Developing high oleic peanut varieties has become the benchmark for Southwest peanut breeders as the industry responds to manufacturers’ demands for products with longer shelf life and improved flavor.
“The industry has indicated more interest in high oleic peanuts for both candy manufacture and for in-shell consumption,” says Kelly Chamberlin, peanut breeder at the USDA-ARS Center for Peanut Improvement in Stillwater, Okla.
“All of Texas AgriLife peanut variety releases now are high oleic,” says peanut breeder Mark Burow, Texas AgriLife Research and Extension Center, Lubbock.
Kelly and Burow discussed peanut development recently at the Oklahoma Peanut Expo at the Quartz Mountain Resort near Lone Wolf.
“We will have high oleic varieties in every market type,” Chamberlin says.
She’s releasing a high oleic Virginia-type peanut this year, Venus, which will replace Jupiter in Oklahoma fields and will offer several advantages, including the high oleic characteristic. “Until now, we had no high oleic Virginia peanuts for the Southwest,” she said. “And 45 percent of Oklahoma’s peanut acreage is planted to Virginia peanuts.”
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Venus is a cross between Jupiter and the Red River Runner, where it gets the high oleic characteristics. Venus is also resistant to Sclerotinia and pod rot.
“Farmers will gain from $50 to $150 more per acre with Venus, not counting the bonus they will get for high oleic,” Chamberlin said.
In advanced management variety trials, Venus produced higher grades than Jupiter in a Custer/Blaine County trial from 2012 through 2014 and higher than Gregory in Beckham County in that same period.
“Numerically, Venus would average $50 to $74 more per acre than Jupiter in Beckham and Custer/Blaine Counties, without considering pest management input costs.”
In disease trials, Venus averaged 17.8 percent incidence of Sclerotinia blight, 61 percent less than Jupiter. “This enhanced Sclerotinia blight resistance will save producers at least $100 per acre in fungicide applications,” she said.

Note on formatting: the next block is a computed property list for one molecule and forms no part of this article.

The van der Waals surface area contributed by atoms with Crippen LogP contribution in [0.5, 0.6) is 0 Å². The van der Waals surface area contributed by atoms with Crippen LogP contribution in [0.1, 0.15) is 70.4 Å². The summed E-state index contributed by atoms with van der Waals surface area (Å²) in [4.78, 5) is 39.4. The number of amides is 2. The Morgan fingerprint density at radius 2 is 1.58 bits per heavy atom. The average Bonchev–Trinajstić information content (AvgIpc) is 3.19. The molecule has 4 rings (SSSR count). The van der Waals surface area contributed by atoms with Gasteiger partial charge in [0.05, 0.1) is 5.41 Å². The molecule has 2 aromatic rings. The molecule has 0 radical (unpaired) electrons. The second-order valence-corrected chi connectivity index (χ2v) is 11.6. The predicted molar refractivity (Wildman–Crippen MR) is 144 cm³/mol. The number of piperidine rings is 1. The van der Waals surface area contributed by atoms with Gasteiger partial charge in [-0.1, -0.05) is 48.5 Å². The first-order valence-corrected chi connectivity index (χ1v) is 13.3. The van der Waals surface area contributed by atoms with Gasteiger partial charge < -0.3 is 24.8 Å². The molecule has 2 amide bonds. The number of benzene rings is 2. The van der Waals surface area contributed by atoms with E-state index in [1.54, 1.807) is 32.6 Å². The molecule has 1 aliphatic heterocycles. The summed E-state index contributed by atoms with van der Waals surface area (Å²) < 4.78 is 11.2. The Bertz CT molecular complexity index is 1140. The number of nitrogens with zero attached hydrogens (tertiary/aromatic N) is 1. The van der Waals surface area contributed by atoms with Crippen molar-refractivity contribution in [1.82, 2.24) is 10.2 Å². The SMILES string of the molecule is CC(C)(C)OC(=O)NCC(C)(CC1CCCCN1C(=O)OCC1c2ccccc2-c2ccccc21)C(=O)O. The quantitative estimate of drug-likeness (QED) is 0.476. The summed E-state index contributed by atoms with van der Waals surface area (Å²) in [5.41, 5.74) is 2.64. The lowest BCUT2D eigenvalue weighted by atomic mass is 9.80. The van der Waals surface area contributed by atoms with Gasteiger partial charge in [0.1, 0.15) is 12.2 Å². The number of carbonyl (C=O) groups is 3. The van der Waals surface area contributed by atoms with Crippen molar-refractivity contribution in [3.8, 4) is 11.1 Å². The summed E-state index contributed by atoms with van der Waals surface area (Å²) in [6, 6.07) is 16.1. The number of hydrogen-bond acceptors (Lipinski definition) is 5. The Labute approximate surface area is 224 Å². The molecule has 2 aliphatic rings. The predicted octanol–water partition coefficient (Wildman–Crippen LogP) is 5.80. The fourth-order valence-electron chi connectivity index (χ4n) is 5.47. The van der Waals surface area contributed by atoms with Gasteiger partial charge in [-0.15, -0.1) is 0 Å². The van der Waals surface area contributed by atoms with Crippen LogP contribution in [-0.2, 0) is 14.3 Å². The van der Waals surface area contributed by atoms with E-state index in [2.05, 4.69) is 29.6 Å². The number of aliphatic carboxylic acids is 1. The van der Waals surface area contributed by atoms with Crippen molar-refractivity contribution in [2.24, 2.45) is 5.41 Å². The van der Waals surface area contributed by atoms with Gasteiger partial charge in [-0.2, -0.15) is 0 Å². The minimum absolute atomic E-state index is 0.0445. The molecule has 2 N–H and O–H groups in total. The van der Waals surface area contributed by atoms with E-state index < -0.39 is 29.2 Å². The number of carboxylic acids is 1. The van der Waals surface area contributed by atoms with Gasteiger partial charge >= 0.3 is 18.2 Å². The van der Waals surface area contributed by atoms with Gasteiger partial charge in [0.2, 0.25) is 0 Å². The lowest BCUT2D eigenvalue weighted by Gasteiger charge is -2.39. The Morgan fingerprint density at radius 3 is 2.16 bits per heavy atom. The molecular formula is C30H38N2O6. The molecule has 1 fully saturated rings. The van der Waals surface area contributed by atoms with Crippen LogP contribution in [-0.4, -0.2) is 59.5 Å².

Venus also shows a significant advantage with pod rot resistance, 16.8 percent infection rate compared to 55 percent for Jupiter, which also “will translate into additional profit for producers by reducing penalties paid at buying points.”
Chamberlin said Venus produces an average of 90 percent fancy pods and 55 percent extra large kernels (ELK).
“Particularly important for farmers in Oklahoma and Texas, release (of Venus) will increase Virginia-type acres and make Southwest peanuts competitive in the Virginia peanut market.”
She said farmers who now grow Jupiter will have an option with similar seed quality but enhanced disease resistance.
Texas variety development
Burow reported progress on several high oleic breeding prospects, including three runner varieties, one Spanish and one Valencia.
OL11 is a high oleic runner with a goal of shellout equal to or better than Flavorunner 458 and resistance to Sclerotinia. That project is led by Michael Baring and seed is expected to be commercially available this year.
Seed for Webb, a high oleic runner variety with resistance to root-knot nematode and Sclerotinia, also should be commercially available this year. Burow said Webb is derived from a wild species cross and is under long-time breeder Charles Simpson
Seed increase is continuing for OL12, a runner peanut with improved edible seed quality. It will mature two weeks earlier than Flavorunner or Tamrun OL02. Burow is the lead for OL12.
Schubert is a new Spanish type that matures earlier than OLin. Burow is lead on this variety and says key characteristics include early maturity, improved yield and grade, Sclerotinia resistance and high oleic.
TamVal OL14 is a high oleic Valencia peanut with some tolerance to Sclerotinia and improved yield compared to New Mexico Valencia C. Burow also leads this project. Seed increase “is continuing,” he added.
“We are committed to having high oleic varieties available in all four market classes,” Burow said.